Hiring Expected To Improve In 2010

Compiled By CityTownInfo.com Staff
December 31, 2009

Results of a survey released this week indicated that more employers are planning to increase hiring in 2010.

According to CareerBuilder's 2010 Job Forecast, 20 percent of employers expect to increase the number of full-time, permanent employees in 2010--up from 14 percent last year. Meanwhile, only 9 percent of employers in the survey said they planned to reduce their number of employees in 2010, down from 16 percent last year. The majority of the 2,720 hiring managers and personnel executives surveyed--61 percent--said they don't plan to change staff levels.

Despite employers' cautiousness, Matt Ferguson, CEO of CareerBuilder, said in a statement that the survey indicated reason for optimism. "There have been many signs over the past few months that point to the healing of the U.S. economy," he was quoted as saying in CNNMoney.com, "especially the continued decrease in the number of jobs lost per month."

CareerBuilder said that one-third of the new jobs will be in technology, 23 percent will be in sales, and 28 percent will be in customer service.

"There's definitely an uptick," noted Michael Erwin, senior career adviser at CareerBuilder, who was quoted by Reuters [from an article originally located at http://www.msnbc.msn.com/id/34619553/ns/business-careers/]. "The number of employees who say they're going to add full-time workers is up from last year, and that is very good news."

Nevertheless, he said, "Employers are waiting to see what the economy does and what the new year brings."

The news was not all good. Only 57 percent of employers predicted there would be higher salaries for existing employees in 2010, down from 65 percent in 2009. In addition, only 29 percent expected to increase salary offers to new employees, compared to 33 percent in 2009.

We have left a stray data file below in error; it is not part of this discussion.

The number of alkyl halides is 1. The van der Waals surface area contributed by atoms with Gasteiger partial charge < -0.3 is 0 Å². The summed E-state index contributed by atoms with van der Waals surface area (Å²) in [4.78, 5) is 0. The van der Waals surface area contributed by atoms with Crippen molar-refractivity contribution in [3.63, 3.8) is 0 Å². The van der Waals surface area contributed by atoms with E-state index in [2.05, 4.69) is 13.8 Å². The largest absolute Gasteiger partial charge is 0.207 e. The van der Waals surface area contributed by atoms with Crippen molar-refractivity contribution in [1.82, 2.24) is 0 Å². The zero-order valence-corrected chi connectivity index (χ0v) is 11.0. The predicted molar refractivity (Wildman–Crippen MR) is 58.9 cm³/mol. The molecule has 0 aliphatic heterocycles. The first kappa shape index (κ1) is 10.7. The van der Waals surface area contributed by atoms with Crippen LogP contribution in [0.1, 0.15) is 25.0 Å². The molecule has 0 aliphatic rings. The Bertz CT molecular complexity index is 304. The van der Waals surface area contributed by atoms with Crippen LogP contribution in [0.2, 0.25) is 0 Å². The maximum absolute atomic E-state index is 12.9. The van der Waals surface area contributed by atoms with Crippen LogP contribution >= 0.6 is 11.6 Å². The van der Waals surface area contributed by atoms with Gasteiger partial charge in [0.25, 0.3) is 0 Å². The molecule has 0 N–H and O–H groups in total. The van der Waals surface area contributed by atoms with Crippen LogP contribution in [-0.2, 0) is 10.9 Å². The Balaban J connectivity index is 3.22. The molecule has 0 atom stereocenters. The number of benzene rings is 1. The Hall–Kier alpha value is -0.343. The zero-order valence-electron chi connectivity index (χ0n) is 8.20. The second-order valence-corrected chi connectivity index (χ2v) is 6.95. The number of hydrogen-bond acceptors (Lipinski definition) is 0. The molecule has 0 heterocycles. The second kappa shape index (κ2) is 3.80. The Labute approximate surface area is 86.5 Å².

Similarly, benefits and perks were expected to decrease as well. A full 37 percent of employers planned to cut back on bonuses, medical insurance and matching retirement contributions, compared to 32 percent in 2009.

The mixed results of the CareerBuilder survey were similar to the results of the Consumer Confidence Survey conducted by the Conference Board, which indicated that while consumer confidence has risen, Americans are still pessimistic about the present.

Consumer Confidence Survey respondents expecting more jobs to become available next year increased from 15.8 percent to 16.2 percent. In addition, consumers who expected an increase in incomes decreased slightly to 10.3 percent from 10.9 percent.

"While the worst of the economic times are behind us, it's not euphoria," noted Lynn Franco, director of the board's Consumer Research Center, who was quoted in the Los Angeles Times. "Confidence is stronger than when we started the year, but for much of the last several months we've been moving sideways."

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